BISMARCK, N.D. (AP) — North Dakota's county and township roads, which have been pounded by truck traffic amid a flourishing state economy, will cost $7 billion to maintain over the next two decades, a new study estimates.
The survey, done by the Upper Great Plains Transportation Institute at North Dakota State University, says $834 million is needed during the next two years alone. About two-thirds of that should be used in western North Dakota's booming oil-producing region, the study says.
It was presented Thursday to the North Dakota Legislature's Budget Section, a committee that includes legislative leaders and lawmakers who will be writing the state's next two-year budget when the Legislature begins its next session in January.
It shows that legislators will have plenty of spending demands on the state's oil-driven budget surplus, which is expected to reach $1.6 billion by June.
In 2010, the institute did a similar survey of county and township road construction and repair needs. It recommended spending $654 million on road upkeep during the following two years, including $356 million for roads in North Dakota's oil region. Lawmakers responded by boosting spending on the state's road network.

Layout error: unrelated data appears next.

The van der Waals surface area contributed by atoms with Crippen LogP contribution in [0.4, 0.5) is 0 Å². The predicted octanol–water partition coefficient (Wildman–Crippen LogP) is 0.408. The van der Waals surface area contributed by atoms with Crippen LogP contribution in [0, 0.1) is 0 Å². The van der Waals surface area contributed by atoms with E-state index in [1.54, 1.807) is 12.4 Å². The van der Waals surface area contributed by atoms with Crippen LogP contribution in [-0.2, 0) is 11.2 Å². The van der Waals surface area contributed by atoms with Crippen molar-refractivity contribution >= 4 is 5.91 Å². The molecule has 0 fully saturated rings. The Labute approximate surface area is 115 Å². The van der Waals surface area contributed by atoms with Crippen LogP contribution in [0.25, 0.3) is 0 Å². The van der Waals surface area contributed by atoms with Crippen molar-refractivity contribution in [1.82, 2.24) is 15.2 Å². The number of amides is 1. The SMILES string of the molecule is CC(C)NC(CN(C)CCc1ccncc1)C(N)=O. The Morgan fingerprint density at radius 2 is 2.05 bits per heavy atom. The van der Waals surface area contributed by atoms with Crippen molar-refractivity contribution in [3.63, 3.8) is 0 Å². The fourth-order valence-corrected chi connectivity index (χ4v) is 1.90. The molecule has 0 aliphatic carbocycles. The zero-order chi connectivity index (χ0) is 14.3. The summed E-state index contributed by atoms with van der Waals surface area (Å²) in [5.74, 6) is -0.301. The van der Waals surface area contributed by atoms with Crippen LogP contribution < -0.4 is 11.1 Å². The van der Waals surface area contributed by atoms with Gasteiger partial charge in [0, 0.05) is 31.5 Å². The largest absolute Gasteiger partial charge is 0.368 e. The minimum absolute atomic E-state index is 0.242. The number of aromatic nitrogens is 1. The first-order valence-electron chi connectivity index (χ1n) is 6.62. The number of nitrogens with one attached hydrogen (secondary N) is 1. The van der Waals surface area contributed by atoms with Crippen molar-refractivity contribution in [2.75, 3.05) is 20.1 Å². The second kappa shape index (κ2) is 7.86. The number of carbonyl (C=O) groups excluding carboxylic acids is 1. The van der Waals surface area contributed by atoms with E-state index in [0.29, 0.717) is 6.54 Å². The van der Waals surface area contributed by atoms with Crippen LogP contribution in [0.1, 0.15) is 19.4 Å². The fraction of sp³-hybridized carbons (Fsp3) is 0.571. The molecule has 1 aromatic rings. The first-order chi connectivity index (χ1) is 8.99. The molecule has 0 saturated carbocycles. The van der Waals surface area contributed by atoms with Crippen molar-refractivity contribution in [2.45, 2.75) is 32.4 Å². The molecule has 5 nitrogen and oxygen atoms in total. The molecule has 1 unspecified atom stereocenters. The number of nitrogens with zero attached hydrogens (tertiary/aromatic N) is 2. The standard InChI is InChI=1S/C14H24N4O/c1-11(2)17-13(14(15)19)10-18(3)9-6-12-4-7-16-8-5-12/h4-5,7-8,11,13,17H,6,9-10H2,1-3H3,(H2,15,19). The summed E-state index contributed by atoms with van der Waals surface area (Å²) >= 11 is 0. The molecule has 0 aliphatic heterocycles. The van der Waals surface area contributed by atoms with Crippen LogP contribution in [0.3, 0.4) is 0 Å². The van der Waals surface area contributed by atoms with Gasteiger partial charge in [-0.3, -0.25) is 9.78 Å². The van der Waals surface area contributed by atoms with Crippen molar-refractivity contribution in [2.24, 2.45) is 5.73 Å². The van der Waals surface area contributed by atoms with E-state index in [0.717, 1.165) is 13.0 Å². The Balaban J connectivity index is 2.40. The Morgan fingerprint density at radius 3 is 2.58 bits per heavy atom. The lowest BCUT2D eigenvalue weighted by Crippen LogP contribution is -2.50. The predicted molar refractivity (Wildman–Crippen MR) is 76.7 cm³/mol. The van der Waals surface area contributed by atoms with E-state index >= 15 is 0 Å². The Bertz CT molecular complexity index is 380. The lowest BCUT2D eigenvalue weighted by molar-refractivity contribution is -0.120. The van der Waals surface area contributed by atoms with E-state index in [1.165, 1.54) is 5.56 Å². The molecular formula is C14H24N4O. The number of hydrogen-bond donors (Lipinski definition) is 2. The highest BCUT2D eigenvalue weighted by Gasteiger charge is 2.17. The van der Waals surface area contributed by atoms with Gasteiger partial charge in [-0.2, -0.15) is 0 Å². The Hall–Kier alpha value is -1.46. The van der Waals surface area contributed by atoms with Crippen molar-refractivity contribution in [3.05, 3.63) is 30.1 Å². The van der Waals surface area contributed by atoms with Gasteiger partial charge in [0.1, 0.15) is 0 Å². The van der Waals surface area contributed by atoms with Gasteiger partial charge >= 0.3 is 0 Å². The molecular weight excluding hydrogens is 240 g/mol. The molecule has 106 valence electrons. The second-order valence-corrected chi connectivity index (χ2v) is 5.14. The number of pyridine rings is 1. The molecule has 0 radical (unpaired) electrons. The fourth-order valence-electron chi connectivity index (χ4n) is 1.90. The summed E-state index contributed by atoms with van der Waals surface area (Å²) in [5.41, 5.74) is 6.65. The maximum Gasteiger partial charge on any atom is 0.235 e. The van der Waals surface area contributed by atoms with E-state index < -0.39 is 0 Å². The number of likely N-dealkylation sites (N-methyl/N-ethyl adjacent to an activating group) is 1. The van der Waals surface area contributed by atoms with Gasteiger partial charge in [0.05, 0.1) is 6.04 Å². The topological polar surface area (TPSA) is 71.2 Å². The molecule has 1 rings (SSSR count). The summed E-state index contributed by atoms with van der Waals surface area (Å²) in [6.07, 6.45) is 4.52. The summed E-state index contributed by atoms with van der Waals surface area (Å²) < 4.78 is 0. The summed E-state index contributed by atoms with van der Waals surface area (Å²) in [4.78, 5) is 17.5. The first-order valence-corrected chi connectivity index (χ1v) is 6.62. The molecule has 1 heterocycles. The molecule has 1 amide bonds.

Denver Tolliver, the transportation institute's director, attributed the 28 percent rise in recommended support for roads in the last two years to skyrocketing construction costs and an 80 percent increase in the number of oil wells that state regulators expect will be drilled in western North Dakota.
North Dakota had about 7,300 producing oil wells in July, according to the state Department of Mineral Resources. The agency has upped the number of wells it expects to be drilled in the next two decades from 21,000 to about 46,000, Tolliver said.
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